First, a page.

Dear Valued Clients and Friends –
Lots on the economy today and some good stuff on policy. I hope you will get a lot out of this.
I was on Varney/Fox Business this morning talking about the shape of economic recovery and landscape for big tech after this week.
- Futures last night were up 70 points or so and this morning a few hours pre-market were pointing to a totally flat open across all indices. The Dow opened up and throughout the day zigged and zagged a bit, but pretty uneventful. The Dow closed almost flat (down 8 points), with the S&P 500 up 0.23% and the Nasdaq up 0.43%.
*FactSet, DJIA, Jan. 13, 2021
- The best performing sectors today were Utilities (+1.78%) and Real Estate (+1.22%). The worst performing was Industrials (-0.86%)
- I think I have been as clear as can be that our allocation to companies in the Energy sector is:
- NOT a “top-down” sector pick, but specific belief in specific companies
- A DIVIDEND GROWTH thesis, wherein long-term holders of these specific names to which I refer see superior income and organic growth-of-income – and substantially so at that!
- That said, if one were making the “technical” argument for the sector, it would likely look like this:
*Strategas Research, Technical Strategy Report, Jan. 13, 2021, p. 5
Top New Stories
- As expected, the House of Representatives voted to impeach President Trump today by a vote of 232-197 (there were ten Republicans who voted yes). The Senate trial will not begin until after the inauguration.
- Johnson & Johnson’s one-dose vaccine released some preliminary trial results today that were thrilling. Yes, one dose, without complicated storage and shipping logistics. This was only 805 trial participants – the 45,000 stage 3 trial results come in a couple weeks. But from this trial, we see a 90% antibody rate by day 29 and 100% by day 57.
- Headline CPI (consumer price index) was up 0.4% last month, in line with expectations. Services saw a third month in a row of price declines.
- The CRB Raw Industrials Index rose for the 12th day out of the last 13 days yesterday, and most agricultural commodities are in significant rally mode as well. The recent price action in commodities has been quite reflationary. And for what it is worth, this does have a strong explanatory effect on the modest uptick in the 10-year bond yield as well (orange line below is the ten-year Treasury yield; white line the commodity index)
*Bloomberg, The Boock Report, Jan. 13, 2021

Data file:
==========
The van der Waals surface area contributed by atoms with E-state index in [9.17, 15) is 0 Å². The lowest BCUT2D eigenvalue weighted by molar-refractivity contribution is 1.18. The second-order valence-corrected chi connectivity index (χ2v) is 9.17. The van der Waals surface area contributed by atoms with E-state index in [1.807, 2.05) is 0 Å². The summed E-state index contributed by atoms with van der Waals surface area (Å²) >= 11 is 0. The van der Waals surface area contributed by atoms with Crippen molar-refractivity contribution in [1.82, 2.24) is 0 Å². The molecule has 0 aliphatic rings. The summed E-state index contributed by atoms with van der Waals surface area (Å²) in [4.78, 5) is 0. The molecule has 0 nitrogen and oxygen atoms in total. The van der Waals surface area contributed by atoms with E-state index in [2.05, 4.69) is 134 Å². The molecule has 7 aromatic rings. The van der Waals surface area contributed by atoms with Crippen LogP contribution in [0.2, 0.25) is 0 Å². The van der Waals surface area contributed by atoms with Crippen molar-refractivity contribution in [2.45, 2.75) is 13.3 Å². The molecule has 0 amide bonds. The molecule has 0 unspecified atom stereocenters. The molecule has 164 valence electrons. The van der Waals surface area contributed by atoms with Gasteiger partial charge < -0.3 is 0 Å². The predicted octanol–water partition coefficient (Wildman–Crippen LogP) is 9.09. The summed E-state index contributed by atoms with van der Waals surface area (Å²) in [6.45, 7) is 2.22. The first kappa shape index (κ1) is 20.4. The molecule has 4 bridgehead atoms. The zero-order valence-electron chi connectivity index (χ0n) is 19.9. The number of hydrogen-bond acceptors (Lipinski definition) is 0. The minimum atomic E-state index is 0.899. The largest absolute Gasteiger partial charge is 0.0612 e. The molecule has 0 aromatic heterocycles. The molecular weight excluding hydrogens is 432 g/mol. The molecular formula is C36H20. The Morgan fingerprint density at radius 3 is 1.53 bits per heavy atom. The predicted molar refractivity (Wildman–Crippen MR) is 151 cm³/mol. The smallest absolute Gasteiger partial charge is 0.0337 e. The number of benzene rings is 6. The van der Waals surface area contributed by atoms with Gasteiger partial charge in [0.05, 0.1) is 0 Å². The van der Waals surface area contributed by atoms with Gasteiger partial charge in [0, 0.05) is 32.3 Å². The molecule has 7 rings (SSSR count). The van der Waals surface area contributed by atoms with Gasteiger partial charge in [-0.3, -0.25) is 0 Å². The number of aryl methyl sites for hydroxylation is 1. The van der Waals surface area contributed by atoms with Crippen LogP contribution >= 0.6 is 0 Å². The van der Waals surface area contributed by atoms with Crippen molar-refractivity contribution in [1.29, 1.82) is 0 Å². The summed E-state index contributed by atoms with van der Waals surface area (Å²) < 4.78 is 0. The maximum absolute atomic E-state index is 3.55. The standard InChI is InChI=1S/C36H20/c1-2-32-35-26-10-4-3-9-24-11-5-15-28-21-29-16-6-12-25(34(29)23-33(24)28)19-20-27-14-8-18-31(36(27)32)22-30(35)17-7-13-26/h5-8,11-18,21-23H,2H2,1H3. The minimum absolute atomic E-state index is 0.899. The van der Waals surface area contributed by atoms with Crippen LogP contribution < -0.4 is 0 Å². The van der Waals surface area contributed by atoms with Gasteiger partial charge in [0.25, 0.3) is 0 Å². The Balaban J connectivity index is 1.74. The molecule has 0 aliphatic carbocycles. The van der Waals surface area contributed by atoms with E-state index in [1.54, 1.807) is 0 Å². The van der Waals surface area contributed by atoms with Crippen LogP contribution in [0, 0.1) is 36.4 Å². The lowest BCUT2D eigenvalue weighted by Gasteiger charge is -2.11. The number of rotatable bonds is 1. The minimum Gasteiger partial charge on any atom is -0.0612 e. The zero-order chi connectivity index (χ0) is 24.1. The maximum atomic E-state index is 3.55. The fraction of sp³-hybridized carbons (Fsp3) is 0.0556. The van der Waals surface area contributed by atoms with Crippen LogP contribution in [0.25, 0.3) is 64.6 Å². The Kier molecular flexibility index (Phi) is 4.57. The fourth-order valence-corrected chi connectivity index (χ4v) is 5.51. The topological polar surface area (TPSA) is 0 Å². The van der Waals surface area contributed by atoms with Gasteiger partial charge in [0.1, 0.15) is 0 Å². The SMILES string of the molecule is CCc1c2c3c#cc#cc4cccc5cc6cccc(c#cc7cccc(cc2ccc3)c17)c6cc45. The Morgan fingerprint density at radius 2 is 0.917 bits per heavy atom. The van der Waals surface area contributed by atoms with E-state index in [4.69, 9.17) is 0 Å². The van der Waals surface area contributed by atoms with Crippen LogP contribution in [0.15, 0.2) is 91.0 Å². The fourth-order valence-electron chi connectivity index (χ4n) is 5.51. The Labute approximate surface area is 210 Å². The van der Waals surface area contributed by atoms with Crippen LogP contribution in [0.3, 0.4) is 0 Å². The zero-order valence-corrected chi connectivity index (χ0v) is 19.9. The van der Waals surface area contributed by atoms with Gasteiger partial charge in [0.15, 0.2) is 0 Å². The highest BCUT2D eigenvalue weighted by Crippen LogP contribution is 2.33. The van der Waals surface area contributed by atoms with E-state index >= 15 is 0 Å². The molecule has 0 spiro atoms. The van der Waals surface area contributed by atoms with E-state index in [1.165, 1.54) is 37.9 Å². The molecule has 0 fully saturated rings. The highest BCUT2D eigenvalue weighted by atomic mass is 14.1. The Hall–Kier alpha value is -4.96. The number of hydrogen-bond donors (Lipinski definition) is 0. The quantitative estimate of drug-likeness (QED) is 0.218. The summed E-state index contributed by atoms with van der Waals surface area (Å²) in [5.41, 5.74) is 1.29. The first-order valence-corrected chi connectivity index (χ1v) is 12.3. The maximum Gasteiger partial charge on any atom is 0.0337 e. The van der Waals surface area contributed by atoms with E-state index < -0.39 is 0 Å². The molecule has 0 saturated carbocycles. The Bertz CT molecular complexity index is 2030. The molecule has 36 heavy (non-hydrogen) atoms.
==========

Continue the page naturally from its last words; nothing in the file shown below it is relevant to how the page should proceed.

- Industrial Production was up +2.5% in Europe last month
- We hear all the time how e-commerce is the new normal and the world must prepare for an increasingly digital world, right? And of course, it is true – e-commerce is huge and growing, and lots of the world will be growing increasingly cyber and digital for years to come. So what is an example of a growing industry in this “cyber” world? Well, the oldest school job you can imagine, of course, trucking! Note the pick-up in truck transportation as e-commerce escalated last year. My point? Never forget the ancillary businesses that grow (and require skilled laborers) even in changing, evolving industries.
*Strategas Research, Daily Macro Brief, Jan. 13, 2021
- Consumer sentiment was down week-over-week, but really just barely. Interestingly, the survey separated those surveyed by partisan lines and found divergent responses for the first time last week across party lines.
- I really don’t know if it is possible, but reports are that Joe Biden intends to try and get bipartisan support for the next COVID relief deal as opposed to ramming through the budget reconciliation process. I will be surprised if his caucus will let him, and if such agreement is possible, but if certain infrastructure provisions are there, and with an easier bar than in the last Congress, it is possible. I would imagine if that broke down we would be back to the reconciliation process quickly which lowers the bar needed for passage.
Housing & Mortgage
- Mortgage applications jumped 17% last week, so suffice it to say the downtick in recent weeks was holiday-driven (unsurprisingly). New purchase apps were up 8% on the week with re-finance applications up 20%.
- Lael Brainard (a top Fed governor and very possible choice for the Biden administration of future Fed head) said today that she believed the aggressive fed posture right now to support the economy would be in place for a very long time.
- Christina Lagarde, head of the European Central Bank, did a few interesting things today. She defended the view that the EU economy will grow a real +3.9% in 2021, but also maintained their readiness for expanded bond-buying and extreme monetary actions. She lambasted bitcoin and denied it is or will be a currency (most central bankers have preferred to offer ambiguous acknowledgments of its existence or avoid the subject; she went where I believe they will all go eventually). And finally, she stated that housing costs are not properly recorded in inflation indicators (all people with a rent or house payment of the last 12 years agree).
- Add Eric Rosengren to the list of Fed governors (James Bullard has been quite vocal) who are publicly adamant that (a) Rates are staying at 0% at least through 2023, and (b) Bond-buying/Quantitative Easing must continue as is for the time being, and for quite a while into the future. “I expect it to be a little while before we’re even talking about tapering on our purchases of government and mortgage-backed securities”
Oil and Energy
- WTI Crude closed at $52.86 today.
- Final DC Today of the week tomorrow will have coverage on some Biden tax plans and expectations, more COVID info, and some helpful energy updates
Fun to be quoted in the Wall Street Journal in one of their big stories of the day …
Have a good night!
David L. Bahnsen
Chief Investment Officer, Managing Partner
The Bahnsen Group
The DC Today features research from S&P, Baird, Barclays, Goldman Sachs, and the IRN research platform of FactSet.